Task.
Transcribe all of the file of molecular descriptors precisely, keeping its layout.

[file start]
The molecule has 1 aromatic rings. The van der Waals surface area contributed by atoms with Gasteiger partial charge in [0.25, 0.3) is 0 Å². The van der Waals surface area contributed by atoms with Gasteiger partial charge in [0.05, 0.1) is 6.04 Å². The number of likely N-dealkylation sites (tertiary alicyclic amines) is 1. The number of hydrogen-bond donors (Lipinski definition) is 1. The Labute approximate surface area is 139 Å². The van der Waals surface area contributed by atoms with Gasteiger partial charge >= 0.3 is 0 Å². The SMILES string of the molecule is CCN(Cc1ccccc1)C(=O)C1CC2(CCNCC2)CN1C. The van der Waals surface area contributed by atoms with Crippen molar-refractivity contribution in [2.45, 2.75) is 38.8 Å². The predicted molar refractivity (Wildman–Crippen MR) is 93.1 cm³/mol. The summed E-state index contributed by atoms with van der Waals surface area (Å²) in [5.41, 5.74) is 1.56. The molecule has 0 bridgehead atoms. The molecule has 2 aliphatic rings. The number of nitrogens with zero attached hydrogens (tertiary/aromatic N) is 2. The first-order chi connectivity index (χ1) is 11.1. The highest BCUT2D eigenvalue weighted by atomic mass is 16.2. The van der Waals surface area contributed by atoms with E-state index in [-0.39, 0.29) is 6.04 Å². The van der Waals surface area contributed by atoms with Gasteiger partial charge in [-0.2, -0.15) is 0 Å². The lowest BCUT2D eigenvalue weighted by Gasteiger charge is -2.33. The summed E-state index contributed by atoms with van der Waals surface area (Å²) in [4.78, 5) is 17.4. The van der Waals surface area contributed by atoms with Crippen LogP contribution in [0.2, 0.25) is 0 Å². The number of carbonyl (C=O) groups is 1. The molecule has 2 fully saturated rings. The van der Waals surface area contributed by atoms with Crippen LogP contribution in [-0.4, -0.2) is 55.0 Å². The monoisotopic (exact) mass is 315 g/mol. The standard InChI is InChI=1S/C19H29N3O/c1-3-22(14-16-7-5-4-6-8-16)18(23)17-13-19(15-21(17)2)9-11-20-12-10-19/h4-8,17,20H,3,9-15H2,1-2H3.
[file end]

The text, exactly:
The molecule has 1 aromatic rings. The van der Waals surface area contributed by atoms with Gasteiger partial charge in [0.25, 0.3) is 0 Å². The van der Waals surface area contributed by atoms with Gasteiger partial charge in [0.05, 0.1) is 6.04 Å². The number of likely N-dealkylation sites (tertiary alicyclic amines) is 1. The number of hydrogen-bond donors (Lipinski definition) is 1. The Labute approximate surface area is 139 Å². The van der Waals surface area contributed by atoms with Gasteiger partial charge >= 0.3 is 0 Å². The SMILES string of the molecule is CCN(Cc1ccccc1)C(=O)C1CC2(CCNCC2)CN1C. The van der Waals surface area contributed by atoms with Crippen molar-refractivity contribution in [2.45, 2.75) is 38.8 Å². The predicted molar refractivity (Wildman–Crippen MR) is 93.1 cm³/mol. The summed E-state index contributed by atoms with van der Waals surface area (Å²) in [5.41, 5.74) is 1.56. The molecule has 0 bridgehead atoms. The molecule has 2 aliphatic rings. The number of nitrogens with zero attached hydrogens (tertiary/aromatic N) is 2. The first-order chi connectivity index (χ1) is 11.1. The highest BCUT2D eigenvalue weighted by atomic mass is 16.2. The van der Waals surface area contributed by atoms with E-state index in [-0.39, 0.29) is 6.04 Å². The van der Waals surface area contributed by atoms with Gasteiger partial charge in [-0.2, -0.15) is 0 Å². The lowest BCUT2D eigenvalue weighted by Gasteiger charge is -2.33. The summed E-state index contributed by atoms with van der Waals surface area (Å²) in [4.78, 5) is 17.4. The van der Waals surface area contributed by atoms with Crippen LogP contribution in [0.2, 0.25) is 0 Å². The number of carbonyl (C=O) groups is 1. The molecule has 2 fully saturated rings. The van der Waals surface area contributed by atoms with Crippen LogP contribution in [-0.4, -0.2) is 55.0 Å². The monoisotopic (exact) mass is 315 g/mol. The standard InChI is InChI=1S/C19H29N3O/c1-3-22(14-16-7-5-4-6-8-16)18(23)17-13-19(15-21(17)2)9-11-20-12-10-19/h4-8,17,20H,3,9-15H2,1-2H3.